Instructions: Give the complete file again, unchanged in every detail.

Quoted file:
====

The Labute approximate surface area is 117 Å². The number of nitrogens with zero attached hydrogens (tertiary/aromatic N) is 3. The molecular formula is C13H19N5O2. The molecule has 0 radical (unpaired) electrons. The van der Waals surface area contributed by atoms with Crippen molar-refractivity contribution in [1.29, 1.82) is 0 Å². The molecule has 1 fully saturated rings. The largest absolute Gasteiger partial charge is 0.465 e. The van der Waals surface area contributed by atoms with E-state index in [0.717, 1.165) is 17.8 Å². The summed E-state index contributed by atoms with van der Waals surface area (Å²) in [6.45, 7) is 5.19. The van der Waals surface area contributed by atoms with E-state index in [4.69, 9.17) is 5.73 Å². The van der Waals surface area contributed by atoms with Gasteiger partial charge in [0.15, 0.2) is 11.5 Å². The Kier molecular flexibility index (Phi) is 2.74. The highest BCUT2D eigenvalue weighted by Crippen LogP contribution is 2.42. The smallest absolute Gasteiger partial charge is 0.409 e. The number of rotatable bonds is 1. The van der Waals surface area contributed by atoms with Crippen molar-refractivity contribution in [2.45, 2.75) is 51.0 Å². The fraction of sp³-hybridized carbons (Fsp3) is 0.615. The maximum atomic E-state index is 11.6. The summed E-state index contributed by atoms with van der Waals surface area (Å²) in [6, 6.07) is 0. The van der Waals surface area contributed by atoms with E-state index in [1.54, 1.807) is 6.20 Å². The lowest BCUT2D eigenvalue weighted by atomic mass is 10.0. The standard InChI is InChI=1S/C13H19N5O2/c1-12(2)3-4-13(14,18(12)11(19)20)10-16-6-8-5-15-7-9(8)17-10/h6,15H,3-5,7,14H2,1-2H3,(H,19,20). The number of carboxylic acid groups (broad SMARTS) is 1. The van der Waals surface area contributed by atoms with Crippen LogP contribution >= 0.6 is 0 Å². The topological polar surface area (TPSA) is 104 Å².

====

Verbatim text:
The Labute approximate surface area is 117 Å². The number of nitrogens with zero attached hydrogens (tertiary/aromatic N) is 3. The molecular formula is C13H19N5O2. The molecule has 0 radical (unpaired) electrons. The van der Waals surface area contributed by atoms with Crippen molar-refractivity contribution in [1.29, 1.82) is 0 Å². The molecule has 1 fully saturated rings. The largest absolute Gasteiger partial charge is 0.465 e. The van der Waals surface area contributed by atoms with E-state index in [0.717, 1.165) is 17.8 Å². The summed E-state index contributed by atoms with van der Waals surface area (Å²) in [6.45, 7) is 5.19. The van der Waals surface area contributed by atoms with E-state index in [4.69, 9.17) is 5.73 Å². The van der Waals surface area contributed by atoms with Gasteiger partial charge in [0.15, 0.2) is 11.5 Å². The Kier molecular flexibility index (Phi) is 2.74. The highest BCUT2D eigenvalue weighted by Crippen LogP contribution is 2.42. The smallest absolute Gasteiger partial charge is 0.409 e. The number of rotatable bonds is 1. The van der Waals surface area contributed by atoms with Crippen molar-refractivity contribution in [2.45, 2.75) is 51.0 Å². The fraction of sp³-hybridized carbons (Fsp3) is 0.615. The maximum atomic E-state index is 11.6. The summed E-state index contributed by atoms with van der Waals surface area (Å²) in [6, 6.07) is 0. The van der Waals surface area contributed by atoms with E-state index in [1.54, 1.807) is 6.20 Å². The lowest BCUT2D eigenvalue weighted by atomic mass is 10.0. The standard InChI is InChI=1S/C13H19N5O2/c1-12(2)3-4-13(14,18(12)11(19)20)10-16-6-8-5-15-7-9(8)17-10/h6,15H,3-5,7,14H2,1-2H3,(H,19,20). The number of carboxylic acid groups (broad SMARTS) is 1. The van der Waals surface area contributed by atoms with Crippen LogP contribution >= 0.6 is 0 Å². The topological polar surface area (TPSA) is 104 Å².